Were Twitter to be believed, not just is Court the finest Indian film of many years, but it has also picked up an Oscar already. Ah, sweet, sweet hyperbole. This online rejoicing — with the selection of Court as India’s official entry for the Foreign Film Oscar — is, of course, indicative of the deeper malaise and cynicism at the roots of the Indian film fan. Things have gotten so bleak that we’re ready to pop the champagne not when we win but at the mere sense of the right films finding the right kind of encouragement.
Because films getting their due, so to speak, is not par for the course. We’ve seen great films flounder and bizarre films getting selected, owing to lobbying power and red-tape and cliques and feelings of insecurity and envy among the filmmakers chosen to make the decision. There has been no transparency in the selection process, and even this year, where the fine Marathi filmmaker Amol Palekar assured us that Court was picked unanimously, such is not the case as we read in my colleague Aseem Chhabra’s insightful piece which includes details of Palekar and Co watching Court, stopwatch in hand, trying to make sure there isn’t too much English in the film.
It is the kind of absurdist scene, in fact, that director Chaitanya Tamhane might have liked to include in his Court, a film that deals with the daftness of the system and does so with assured stillness. I reviewed Court earlier this year and while I do not believe it to be the devastating masterpiece it was heralded as, I find more than enough to admire and enough, most certainly, to impress an international audience. Particularly in terms of what they expect from Indian cinema. Court is at par with most of the strong European cinema we see, and it will surely travel well — visually, and with its universality and its near-nihilistic imagery, it speaks their language.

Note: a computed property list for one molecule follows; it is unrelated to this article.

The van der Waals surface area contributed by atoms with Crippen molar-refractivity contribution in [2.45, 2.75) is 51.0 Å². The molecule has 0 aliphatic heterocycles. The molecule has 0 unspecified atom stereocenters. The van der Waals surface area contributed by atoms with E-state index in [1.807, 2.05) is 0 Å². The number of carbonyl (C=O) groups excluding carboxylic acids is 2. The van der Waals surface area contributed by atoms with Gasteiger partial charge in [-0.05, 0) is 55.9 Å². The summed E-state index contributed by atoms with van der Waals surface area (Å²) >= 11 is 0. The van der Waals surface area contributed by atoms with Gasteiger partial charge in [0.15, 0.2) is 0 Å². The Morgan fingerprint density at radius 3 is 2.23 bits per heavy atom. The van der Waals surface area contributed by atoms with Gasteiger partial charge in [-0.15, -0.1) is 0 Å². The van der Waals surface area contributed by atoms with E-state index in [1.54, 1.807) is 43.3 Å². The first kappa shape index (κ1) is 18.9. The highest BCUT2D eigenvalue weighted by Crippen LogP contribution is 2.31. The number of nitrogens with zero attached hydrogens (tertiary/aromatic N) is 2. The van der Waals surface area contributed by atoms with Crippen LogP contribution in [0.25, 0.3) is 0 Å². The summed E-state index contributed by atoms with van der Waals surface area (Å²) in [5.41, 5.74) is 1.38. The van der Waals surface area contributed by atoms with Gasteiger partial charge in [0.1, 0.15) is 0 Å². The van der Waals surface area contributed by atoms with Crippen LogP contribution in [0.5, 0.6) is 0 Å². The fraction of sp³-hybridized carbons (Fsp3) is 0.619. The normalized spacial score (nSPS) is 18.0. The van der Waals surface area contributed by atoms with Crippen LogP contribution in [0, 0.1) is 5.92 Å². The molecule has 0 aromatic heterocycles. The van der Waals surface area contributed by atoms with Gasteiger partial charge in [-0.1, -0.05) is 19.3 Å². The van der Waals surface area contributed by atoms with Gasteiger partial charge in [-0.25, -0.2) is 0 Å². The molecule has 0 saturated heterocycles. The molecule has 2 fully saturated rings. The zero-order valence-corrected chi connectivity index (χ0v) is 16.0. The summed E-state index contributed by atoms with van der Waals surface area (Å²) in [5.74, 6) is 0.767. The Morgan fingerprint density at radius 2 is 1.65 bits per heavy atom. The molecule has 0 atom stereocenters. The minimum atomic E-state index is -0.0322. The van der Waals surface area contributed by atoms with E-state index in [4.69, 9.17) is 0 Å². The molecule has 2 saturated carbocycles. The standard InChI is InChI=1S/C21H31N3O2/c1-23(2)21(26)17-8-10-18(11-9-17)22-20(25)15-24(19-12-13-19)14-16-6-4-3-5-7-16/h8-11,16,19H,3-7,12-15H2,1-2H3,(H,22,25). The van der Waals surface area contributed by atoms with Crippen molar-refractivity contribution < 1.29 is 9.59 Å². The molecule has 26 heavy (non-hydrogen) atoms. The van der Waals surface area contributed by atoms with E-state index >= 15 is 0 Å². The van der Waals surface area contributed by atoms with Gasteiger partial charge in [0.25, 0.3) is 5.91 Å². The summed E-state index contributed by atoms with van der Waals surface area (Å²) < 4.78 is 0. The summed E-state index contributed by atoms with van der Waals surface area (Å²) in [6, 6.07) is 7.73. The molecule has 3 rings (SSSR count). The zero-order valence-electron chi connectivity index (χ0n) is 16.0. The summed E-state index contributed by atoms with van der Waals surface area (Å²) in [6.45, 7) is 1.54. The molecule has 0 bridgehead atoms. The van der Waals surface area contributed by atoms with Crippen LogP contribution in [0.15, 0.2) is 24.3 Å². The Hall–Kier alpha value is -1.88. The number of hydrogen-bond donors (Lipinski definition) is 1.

Killa creates a whole new language. Avinash Arun’s film would have been my pick for the Oscars, a film so dazzlingly pure that it washed over me like raw, broken verse. I’ve gushed over it before and the primary reason I thump its back harder than other impressive films — like Court and Neeraj Ghaywan’s Masaan — is because while those films show a European art-house sensibility, this film doesn’t try at all to cinematically impress or startle. It doesn’t fall back on cinematic tropes and devices, even great ones, and instead forges its own unlikely and beautiful path. It is a very special film.
Any of these three films could have made worthy ambassadors for our cinema — and how marvellous is it that each has been made by a debutant? We truly are in good hands.
Besides the new bunch, my pick for something like this — something so varied as the Oscar foreign language pool, something that prefers Korean films to seem Korean, Swedish films to look Swedish — would have been Vishal Bhardwaj’s Haider, which is a staggering retelling of Hamlet complete with rare, self-critiquing political commentary. The Oscars love self-effacing cinema, plus the members may also have embraced Haider because they’d find traces of that larger-than-life carnival behaviour they currently associate with Hindi cinema.
On the whole, however, Court is an oak-solid choice and has gone down very well with India’s journalists and culture commentators. This is important because the last few years have seen such an outcry of dissent regarding the selected film that anyone from the West looking our way for context about the picked film would have found nothing but hate. If an American journalist or filmmaker two years ago would have wanted to find out about Indian pick The Good Road, all they would have found would be articles sobbing over how the (brilliant) Lunchbox was left out in the cold. At least with Court they’ll see a groundswell of support. And love. And all of that counts in terms of building a case for a film.
Good luck, Chaitanya Tamhane. May the jury system prove better for you than the bench trial did for your protagonist.
First published Rediff, September 24, 2015